60 Million Stars and Not One Alien Detected

A view of the galactic center—a region of space containing an abundance of stars, superheated clouds of gas, neutron stars, white dwarfs, and a supermassive black hole parked in the core.
A view of the galactic center—a region of space containing an abundance of stars, superheated clouds of gas, neutron stars, white dwarfs, and a supermassive black hole parked in the core.
Image: X-Ray:NASA/CXC/UMass/D. Wang et al.; Radio:NRF/SARAO/MeerKAT

Astrobiologists with the Breakthrough Listen project have released the preliminary results of a SETI survey, in which the team hunted for radio signals along a line of sight that extends toward the galactic center.


The search for extraterrestrial radio signals is now in its seventh decade, and we have yet to find any trace of intelligent life. Continue the search we must, however, as no greater unsolved scientific mystery exists than the question of whether or not we’re alone in the universe.

The search for extraterrestrial intelligence, or SETI, is currently limited to searches of supposed alien technosignatures—things like optical and microwave signals and evidence of megastructures. That said, radio signals continue to be the most popular SETI target, as focused radio emissions could signal the presence of an alien civilization, whether the leakage of those radio signals is deliberate or accidental.

The $10 million Breakthrough Listen project—a 10-year initiative founded six years ago by Israeli-Russian billionaire Yuri Milner and the late physicist Stephen Hawking—continues in this tradition, searching the depths of space for signs of radio signals produced by aliens.

For its latest survey, the Breakthrough Listen team, based at the SETI Research Center at the University of California, Berkeley, used the Green Bank Radio Telescope in West Virginia and CSIRO’s Parkes Radio Telescope in Australia to gather roughly 600 hours of radio observations. Their latest effort was unique in that it was the “most sensitive and deepest targeted SETI” survey ever done of the galactic center, as the SETI scientists write in a study set to be published in the Astronomical Journal (a preprint is currently available on the arXiv).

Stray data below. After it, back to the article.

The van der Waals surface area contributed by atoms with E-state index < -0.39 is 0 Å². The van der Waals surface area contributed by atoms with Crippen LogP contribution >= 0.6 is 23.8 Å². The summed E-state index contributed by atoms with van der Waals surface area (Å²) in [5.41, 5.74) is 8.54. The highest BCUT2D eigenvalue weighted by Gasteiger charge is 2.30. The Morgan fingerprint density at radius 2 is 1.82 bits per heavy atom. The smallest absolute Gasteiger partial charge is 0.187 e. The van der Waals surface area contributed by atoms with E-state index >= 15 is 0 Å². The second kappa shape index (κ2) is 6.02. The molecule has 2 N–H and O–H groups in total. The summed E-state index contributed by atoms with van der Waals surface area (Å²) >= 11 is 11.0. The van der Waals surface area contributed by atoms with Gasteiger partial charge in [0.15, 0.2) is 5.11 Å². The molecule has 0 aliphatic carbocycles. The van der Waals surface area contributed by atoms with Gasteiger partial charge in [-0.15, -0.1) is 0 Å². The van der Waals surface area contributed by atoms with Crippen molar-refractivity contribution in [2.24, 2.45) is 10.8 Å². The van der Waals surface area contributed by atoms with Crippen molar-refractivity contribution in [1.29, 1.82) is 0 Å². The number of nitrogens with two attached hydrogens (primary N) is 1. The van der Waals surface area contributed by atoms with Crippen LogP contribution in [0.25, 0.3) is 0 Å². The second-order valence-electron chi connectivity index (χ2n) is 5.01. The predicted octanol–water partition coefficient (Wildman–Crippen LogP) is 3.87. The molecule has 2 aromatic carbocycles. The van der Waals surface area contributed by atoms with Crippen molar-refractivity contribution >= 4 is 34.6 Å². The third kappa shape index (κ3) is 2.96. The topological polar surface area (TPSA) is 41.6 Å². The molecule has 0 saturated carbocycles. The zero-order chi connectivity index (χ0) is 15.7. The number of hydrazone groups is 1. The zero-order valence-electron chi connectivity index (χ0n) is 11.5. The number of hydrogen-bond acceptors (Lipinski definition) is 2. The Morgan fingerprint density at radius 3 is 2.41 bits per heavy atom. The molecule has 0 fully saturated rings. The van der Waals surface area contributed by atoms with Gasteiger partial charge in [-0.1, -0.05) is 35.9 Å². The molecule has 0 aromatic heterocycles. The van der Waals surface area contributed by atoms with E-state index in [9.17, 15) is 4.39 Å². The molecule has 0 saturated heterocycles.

Looking for aliens along a line of sight that extends from Earth to the supermassive black hole at the center of the Milky Way comes with advantages and disadvantages.

The advantage is that the density of stars increases with distance to the galactic center. Accordingly, this line of sight “offers the largest number of potentially habitable systems of any direction in the sky,” according to the study. What’s more, the relatively close proximity of these stars to each other could “accelerate development of interstellar communication and travel,” which could contribute to the rise of “advanced space-faring societies,” as the SETI scientists write in their paper.


The disadvantage is that things get a bit hairy beyond a certain point. Like the solar system, the Milky Way has its own habitable zone, beyond which life cannot emerge. Indeed, the inner region of our galaxy (i.e. the region outside the galactic habitable zone) is a high-radiation environment filled with gamma rays, exploding supernovae, and clouds of gas that reach millions of degrees. The hulking supermassive black hole at the galactic core presents another hazard entirely.

Still, the authors of the new study, led by Vishal Gajjar from the Department of Astronomy at Berkeley, decided it would be worthwhile to focus a comprehensive search near the galactic center owing to the sheer abundance of stars from here to there. As the scientists noted in their study, “we estimated that we surveyed around 60 million stars.”


Interestingly, the team was not looking for accidental radio leakage, but rather, periodic radio transients coming from hypothetical beacons (in other words, regularly repeating radio bursts coming from machines designed to get our attention). The galactic center, according to the scientists, “provides an ideal” central location for “advanced civilizations to place a powerful transmitter to efficiently send beacons across the entire Milky Way,” in what is yet another advantage to this strategy.

Gajjar and his colleagues swept for frequencies between 0.7 and 93 GHz. Results of the preliminary report were limited to frequencies between 1 and 8 GHz and at intervals of 7 hours (as observed by Parkes) and 11.2 hours (as observed by Green Bay Telescope). No repeating radio bursts consistent with an alien beacon were detected within these parameters.


No extraterrestrial intelligences were detected, but the scientists did manage to capture transient events consistent with magnetars, so that will be of interest to astronomers who study this type of neutron star. And again, this is a preliminary report, so we eagerly await further results.

Back in 2019, the same team came up short after analyzing 1,372 nearby stars. We can’t seem to find any evidence of alien life despite our conscientious searches. It’s becoming hard to not be pessimistic about the whole SETI endeavor, but there’s something we have to keep in mind: The search for intelligent alien life has only just begun.


More: An ambitious search for aliens came up short—so astrobiologists are thinking bigger.

George is a senior staff reporter at Gizmodo.


It’s always been a long shot. Detecting accidental leakage from radio transmissions on Earth, for example, would be hard even from Alpha Centauri. You’re basically hoping that some advanced alien civilization is blasting out strong signals, either as navigation beacons or as invitations to start conversation.